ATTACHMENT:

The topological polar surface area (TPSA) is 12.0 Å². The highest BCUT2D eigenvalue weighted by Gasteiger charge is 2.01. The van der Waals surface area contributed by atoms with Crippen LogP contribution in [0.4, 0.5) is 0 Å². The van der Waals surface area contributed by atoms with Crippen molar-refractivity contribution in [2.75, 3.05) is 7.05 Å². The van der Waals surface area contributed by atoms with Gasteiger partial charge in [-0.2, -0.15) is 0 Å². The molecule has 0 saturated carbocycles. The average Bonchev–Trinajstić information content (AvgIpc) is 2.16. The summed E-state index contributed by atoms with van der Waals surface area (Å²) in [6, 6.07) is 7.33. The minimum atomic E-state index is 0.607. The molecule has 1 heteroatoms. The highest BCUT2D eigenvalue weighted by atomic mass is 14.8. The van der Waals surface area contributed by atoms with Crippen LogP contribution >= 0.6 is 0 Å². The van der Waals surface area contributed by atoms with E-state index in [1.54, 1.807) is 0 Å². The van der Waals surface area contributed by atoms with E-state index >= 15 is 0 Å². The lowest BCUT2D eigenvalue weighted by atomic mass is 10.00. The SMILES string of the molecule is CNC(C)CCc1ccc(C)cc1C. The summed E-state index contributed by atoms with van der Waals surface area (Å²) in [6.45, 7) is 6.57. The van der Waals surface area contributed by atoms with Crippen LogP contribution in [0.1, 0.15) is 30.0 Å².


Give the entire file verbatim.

The topological polar surface area (TPSA) is 12.0 Å². The highest BCUT2D eigenvalue weighted by Gasteiger charge is 2.01. The van der Waals surface area contributed by atoms with Crippen LogP contribution in [0.4, 0.5) is 0 Å². The van der Waals surface area contributed by atoms with Crippen molar-refractivity contribution in [2.75, 3.05) is 7.05 Å². The van der Waals surface area contributed by atoms with Gasteiger partial charge in [-0.2, -0.15) is 0 Å². The molecule has 0 saturated carbocycles. The average Bonchev–Trinajstić information content (AvgIpc) is 2.16. The summed E-state index contributed by atoms with van der Waals surface area (Å²) in [6, 6.07) is 7.33. The minimum atomic E-state index is 0.607. The molecule has 1 heteroatoms. The highest BCUT2D eigenvalue weighted by atomic mass is 14.8. The van der Waals surface area contributed by atoms with Crippen LogP contribution >= 0.6 is 0 Å². The van der Waals surface area contributed by atoms with E-state index in [1.54, 1.807) is 0 Å². The van der Waals surface area contributed by atoms with E-state index >= 15 is 0 Å². The lowest BCUT2D eigenvalue weighted by atomic mass is 10.00. The SMILES string of the molecule is CNC(C)CCc1ccc(C)cc1C. The summed E-state index contributed by atoms with van der Waals surface area (Å²) in [6.45, 7) is 6.57. The van der Waals surface area contributed by atoms with Crippen LogP contribution in [0.1, 0.15) is 30.0 Å².